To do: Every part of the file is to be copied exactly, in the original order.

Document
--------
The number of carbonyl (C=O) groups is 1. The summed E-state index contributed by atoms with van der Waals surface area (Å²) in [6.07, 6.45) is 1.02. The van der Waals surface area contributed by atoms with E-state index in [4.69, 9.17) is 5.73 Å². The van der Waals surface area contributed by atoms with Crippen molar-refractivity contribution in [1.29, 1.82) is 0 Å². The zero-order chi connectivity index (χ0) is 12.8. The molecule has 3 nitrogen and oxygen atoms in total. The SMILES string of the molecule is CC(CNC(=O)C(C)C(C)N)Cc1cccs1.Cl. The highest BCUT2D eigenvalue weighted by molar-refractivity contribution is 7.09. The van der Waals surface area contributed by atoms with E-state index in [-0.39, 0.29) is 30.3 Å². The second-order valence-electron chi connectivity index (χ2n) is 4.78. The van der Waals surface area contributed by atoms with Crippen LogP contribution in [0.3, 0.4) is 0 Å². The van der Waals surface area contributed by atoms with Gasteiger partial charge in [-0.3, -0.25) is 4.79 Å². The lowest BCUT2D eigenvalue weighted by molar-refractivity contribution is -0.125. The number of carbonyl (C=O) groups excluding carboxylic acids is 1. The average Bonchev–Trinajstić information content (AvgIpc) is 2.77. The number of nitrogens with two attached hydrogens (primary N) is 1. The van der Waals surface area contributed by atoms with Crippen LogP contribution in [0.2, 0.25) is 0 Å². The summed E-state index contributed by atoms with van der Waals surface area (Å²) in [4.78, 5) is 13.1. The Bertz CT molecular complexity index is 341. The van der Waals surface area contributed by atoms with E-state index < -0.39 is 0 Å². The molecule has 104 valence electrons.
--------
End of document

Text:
The number of carbonyl (C=O) groups is 1. The summed E-state index contributed by atoms with van der Waals surface area (Å²) in [6.07, 6.45) is 1.02. The van der Waals surface area contributed by atoms with E-state index in [4.69, 9.17) is 5.73 Å². The van der Waals surface area contributed by atoms with Crippen molar-refractivity contribution in [1.29, 1.82) is 0 Å². The zero-order chi connectivity index (χ0) is 12.8. The molecule has 3 nitrogen and oxygen atoms in total. The SMILES string of the molecule is CC(CNC(=O)C(C)C(C)N)Cc1cccs1.Cl. The highest BCUT2D eigenvalue weighted by molar-refractivity contribution is 7.09. The van der Waals surface area contributed by atoms with E-state index in [-0.39, 0.29) is 30.3 Å². The second-order valence-electron chi connectivity index (χ2n) is 4.78. The van der Waals surface area contributed by atoms with Crippen LogP contribution in [0.3, 0.4) is 0 Å². The van der Waals surface area contributed by atoms with Gasteiger partial charge in [-0.3, -0.25) is 4.79 Å². The lowest BCUT2D eigenvalue weighted by molar-refractivity contribution is -0.125. The number of carbonyl (C=O) groups excluding carboxylic acids is 1. The average Bonchev–Trinajstić information content (AvgIpc) is 2.77. The number of nitrogens with two attached hydrogens (primary N) is 1. The van der Waals surface area contributed by atoms with Crippen LogP contribution in [0.2, 0.25) is 0 Å². The summed E-state index contributed by atoms with van der Waals surface area (Å²) in [4.78, 5) is 13.1. The Bertz CT molecular complexity index is 341. The van der Waals surface area contributed by atoms with E-state index < -0.39 is 0 Å². The molecule has 104 valence electrons.